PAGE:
In-Network Emergency Room, Out-of-Network Doctor Could Equal a Big Bill

Balance billing often surprises patients in their pocketbook after a visit to the hospital

A North Texas woman is outraged after receiving a big bill from an out-of-network ER doctor who treated her at an in-network emergency room.

It's a common practice called balance billing.

"It's not a phrase we're familiar with, not a concept we're familiar with. But when you explain it to somebody, they say, 'Oh that happened to me," said Stacey Pogue, a senior policy analyst with the Center for Public Policy Priorities, an Austin-based nonprofit.

The same thing happened to Melinda Allen, who went to the emergency room last summer at Texas Harris Methodist Hospital in Fort Worth.

"I woke up on a Saturday morning, just in incredible abdominal pain, and thought maybe it was appendicitis. So my husband took me to the ER," Allen said.

It was a hospital she knew was in-network with UnitedHealthcare, the second largest health insurer in the state of Texas. After a battery of tests, Allen was diagnosed with a large ovarian tumor. She was discharged that same day and had surgery to remove the benign tumor two days later.

Allen said she paid upward of $5,000 out-of-pocket for her treatment, and that's on top of her $1,500 monthly premium. But later she got a bill for $669.85 from the emergency room doctor.

"I thought, 'OK, that's a mistake,'" said Allen.

But it wasn't.

The reason, while Harris Methodist is in-network with UnitedHealthcare, the emergency room doctor who treated her was not in UnitedHeathcare's network. So she was stuck in the middle and responsible for the balance of the bill, which United did not pay.

"I was floored and I was angry," Allen said. "I'm angry with Harris. I'm angry with the doctor and I'm angry with my insurance company. I'm angry with all of them."

"There are a lot of families in Texas that could find those bills and pay them and keep going. But there are a lot of families in Texas who would get a balance bill of a few hundred dollars or a few thousand dollars, and that means they can't make their mortgage, they can't pay for child care, they can't fix their car," said Pogue. "The scope of what these balance bills can cost coming out of an emergency room can be really big."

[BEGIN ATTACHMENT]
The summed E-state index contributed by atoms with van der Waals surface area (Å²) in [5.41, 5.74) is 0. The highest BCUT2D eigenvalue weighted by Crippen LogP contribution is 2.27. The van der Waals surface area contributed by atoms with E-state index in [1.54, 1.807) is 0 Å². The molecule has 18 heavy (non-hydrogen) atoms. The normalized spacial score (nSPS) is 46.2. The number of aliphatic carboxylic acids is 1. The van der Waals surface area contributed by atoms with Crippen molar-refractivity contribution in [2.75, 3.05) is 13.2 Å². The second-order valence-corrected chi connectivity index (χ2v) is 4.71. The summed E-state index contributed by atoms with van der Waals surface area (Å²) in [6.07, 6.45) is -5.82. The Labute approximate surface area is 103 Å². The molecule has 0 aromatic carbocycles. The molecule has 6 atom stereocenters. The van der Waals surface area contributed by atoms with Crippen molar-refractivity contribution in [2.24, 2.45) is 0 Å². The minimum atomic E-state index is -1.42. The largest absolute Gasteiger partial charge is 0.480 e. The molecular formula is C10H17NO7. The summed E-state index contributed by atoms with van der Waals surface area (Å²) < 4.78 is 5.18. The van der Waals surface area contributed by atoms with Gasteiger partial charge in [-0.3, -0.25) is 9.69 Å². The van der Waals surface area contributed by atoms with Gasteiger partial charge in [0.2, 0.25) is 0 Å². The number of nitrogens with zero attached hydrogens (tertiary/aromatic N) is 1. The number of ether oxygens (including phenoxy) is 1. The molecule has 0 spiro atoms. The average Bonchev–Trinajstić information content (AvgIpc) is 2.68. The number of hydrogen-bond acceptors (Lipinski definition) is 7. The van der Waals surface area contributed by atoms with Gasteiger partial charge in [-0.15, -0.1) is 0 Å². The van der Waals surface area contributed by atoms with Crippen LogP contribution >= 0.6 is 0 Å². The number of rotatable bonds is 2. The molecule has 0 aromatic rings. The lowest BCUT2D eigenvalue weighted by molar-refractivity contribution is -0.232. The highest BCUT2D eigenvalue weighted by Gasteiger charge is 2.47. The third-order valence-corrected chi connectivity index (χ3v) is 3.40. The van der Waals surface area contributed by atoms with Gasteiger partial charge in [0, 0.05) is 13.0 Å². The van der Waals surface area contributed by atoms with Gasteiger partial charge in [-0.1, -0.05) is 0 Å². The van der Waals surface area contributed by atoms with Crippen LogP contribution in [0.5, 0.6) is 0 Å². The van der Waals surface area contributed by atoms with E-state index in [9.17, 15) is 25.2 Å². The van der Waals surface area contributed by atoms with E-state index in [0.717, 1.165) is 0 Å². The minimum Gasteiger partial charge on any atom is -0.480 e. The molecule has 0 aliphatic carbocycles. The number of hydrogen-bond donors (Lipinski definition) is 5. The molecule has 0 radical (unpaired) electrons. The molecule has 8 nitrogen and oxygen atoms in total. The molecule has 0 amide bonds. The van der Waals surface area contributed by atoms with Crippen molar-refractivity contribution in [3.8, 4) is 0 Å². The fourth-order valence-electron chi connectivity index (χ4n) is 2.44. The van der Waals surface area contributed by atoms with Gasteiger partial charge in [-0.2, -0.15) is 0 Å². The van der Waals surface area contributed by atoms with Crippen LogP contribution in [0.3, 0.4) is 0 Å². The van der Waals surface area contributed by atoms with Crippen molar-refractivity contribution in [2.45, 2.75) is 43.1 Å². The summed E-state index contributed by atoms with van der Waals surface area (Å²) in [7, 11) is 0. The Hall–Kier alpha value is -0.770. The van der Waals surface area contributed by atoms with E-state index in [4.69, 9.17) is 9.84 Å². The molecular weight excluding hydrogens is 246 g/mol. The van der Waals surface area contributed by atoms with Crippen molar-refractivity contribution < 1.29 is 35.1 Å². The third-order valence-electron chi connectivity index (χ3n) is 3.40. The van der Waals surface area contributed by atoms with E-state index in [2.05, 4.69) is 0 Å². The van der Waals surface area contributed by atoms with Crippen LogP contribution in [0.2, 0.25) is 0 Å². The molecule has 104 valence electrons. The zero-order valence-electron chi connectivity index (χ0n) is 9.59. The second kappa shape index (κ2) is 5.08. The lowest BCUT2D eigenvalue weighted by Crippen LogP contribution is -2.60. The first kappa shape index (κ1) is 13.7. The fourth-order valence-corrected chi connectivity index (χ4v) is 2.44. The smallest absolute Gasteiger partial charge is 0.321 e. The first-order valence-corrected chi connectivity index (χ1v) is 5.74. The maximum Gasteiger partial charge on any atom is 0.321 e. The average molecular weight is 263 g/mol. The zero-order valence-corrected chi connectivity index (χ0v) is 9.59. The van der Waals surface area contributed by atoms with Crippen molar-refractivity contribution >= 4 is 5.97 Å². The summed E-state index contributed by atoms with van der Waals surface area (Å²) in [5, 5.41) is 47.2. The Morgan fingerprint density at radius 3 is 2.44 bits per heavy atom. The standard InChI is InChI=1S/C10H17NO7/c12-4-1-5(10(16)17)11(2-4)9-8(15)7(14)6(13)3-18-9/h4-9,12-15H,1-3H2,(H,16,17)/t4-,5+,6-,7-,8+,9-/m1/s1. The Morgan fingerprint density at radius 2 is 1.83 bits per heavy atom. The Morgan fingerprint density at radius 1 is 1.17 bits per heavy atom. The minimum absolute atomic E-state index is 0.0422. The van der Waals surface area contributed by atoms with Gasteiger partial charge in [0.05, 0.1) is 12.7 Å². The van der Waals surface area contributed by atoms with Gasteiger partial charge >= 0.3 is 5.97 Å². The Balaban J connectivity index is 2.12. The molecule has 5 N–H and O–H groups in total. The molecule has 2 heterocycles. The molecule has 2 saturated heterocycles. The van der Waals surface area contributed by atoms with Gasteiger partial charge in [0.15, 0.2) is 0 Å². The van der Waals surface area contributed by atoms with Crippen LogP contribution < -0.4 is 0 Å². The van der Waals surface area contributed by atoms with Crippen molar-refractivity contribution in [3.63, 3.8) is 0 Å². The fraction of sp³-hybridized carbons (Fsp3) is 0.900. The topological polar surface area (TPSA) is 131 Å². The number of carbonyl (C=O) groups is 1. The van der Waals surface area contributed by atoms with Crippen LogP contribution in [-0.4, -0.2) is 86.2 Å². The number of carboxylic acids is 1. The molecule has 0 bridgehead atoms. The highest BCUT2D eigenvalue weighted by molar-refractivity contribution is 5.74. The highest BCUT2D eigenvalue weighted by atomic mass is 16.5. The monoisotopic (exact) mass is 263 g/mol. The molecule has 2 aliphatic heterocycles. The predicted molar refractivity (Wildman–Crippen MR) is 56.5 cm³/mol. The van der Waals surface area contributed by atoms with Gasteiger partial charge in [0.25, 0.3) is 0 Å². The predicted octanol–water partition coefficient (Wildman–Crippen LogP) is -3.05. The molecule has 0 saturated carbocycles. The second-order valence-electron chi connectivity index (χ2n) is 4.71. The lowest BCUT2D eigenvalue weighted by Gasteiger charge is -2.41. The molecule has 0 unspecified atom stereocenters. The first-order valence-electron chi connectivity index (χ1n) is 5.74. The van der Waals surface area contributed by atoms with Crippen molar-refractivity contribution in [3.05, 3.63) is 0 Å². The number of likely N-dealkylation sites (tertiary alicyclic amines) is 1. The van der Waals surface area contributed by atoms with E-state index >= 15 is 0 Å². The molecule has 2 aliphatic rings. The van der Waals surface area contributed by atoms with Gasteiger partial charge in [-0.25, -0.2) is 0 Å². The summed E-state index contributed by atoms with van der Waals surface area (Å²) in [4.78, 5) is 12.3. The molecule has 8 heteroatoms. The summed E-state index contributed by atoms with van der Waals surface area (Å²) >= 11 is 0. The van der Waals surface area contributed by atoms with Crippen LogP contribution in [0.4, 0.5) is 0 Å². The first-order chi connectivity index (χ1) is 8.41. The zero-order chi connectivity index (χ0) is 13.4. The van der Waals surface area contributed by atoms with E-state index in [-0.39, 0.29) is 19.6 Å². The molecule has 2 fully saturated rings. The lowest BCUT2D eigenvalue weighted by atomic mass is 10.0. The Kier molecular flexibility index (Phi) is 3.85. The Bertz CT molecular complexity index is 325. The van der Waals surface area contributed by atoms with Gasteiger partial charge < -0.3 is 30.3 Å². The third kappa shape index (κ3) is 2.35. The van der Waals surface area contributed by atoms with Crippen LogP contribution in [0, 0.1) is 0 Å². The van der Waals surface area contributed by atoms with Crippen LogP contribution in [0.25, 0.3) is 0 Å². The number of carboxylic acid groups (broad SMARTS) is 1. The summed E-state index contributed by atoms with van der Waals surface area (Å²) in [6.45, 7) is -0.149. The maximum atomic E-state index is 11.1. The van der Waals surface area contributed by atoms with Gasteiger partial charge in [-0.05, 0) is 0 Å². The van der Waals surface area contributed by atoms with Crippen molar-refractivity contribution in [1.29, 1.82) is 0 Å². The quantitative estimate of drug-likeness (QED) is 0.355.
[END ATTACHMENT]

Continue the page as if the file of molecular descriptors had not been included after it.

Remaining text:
In Allen's case the emergency room doctor charged what was deemed an appropriate rate for her situation, which was $947. UnitedHealthcare reimbursed what it thought was appropriate, $277.15. She was left to pay the remaining $669.85.

"It just is not fair," Allen said.

"Bill charges aren't pegged to anything. It's not like when you go into the grocery store and you pick a product and you can compare a couple of different types of peanut butter. And you know you're paying more for organic one than your nonorganic one. ealth care is not like that. The variation in what is billed is enormous," Pogue said.

That makes comparing prices difficult. From a consumer standpoint the compromise seems simple.

"Perhaps if the ER doctor had charged half as much and the insurance company had paid twice as much," Allen explained, "Then, me, the consumer, wouldn't be getting screwed in this."

But in the world of health care, the solution is far from simple.

NBC Investigates Consumer Unit contacted Texas Health Resources.

Spokesman Wendell Watson said via email the hospital doesn't mandate doctors contract with insurance companies.

"Leadership does strongly encourage physicians to contract with insurance plans reflecting those with which the hospital has contracts. However, the decision on contracts is up to the independent physician practice," Watson wrote. "Texas Health Resources does not exercise control of a physicians medical staff privileges or impose sanctions on a physician based on their insurance contracts."

The hospital does have financial counselors to help consumers with billing questions about the hospital's portion of the bill and to help patients understand what they need to ask their insurance companies. But, Watson said, the hospital stays out of disputes.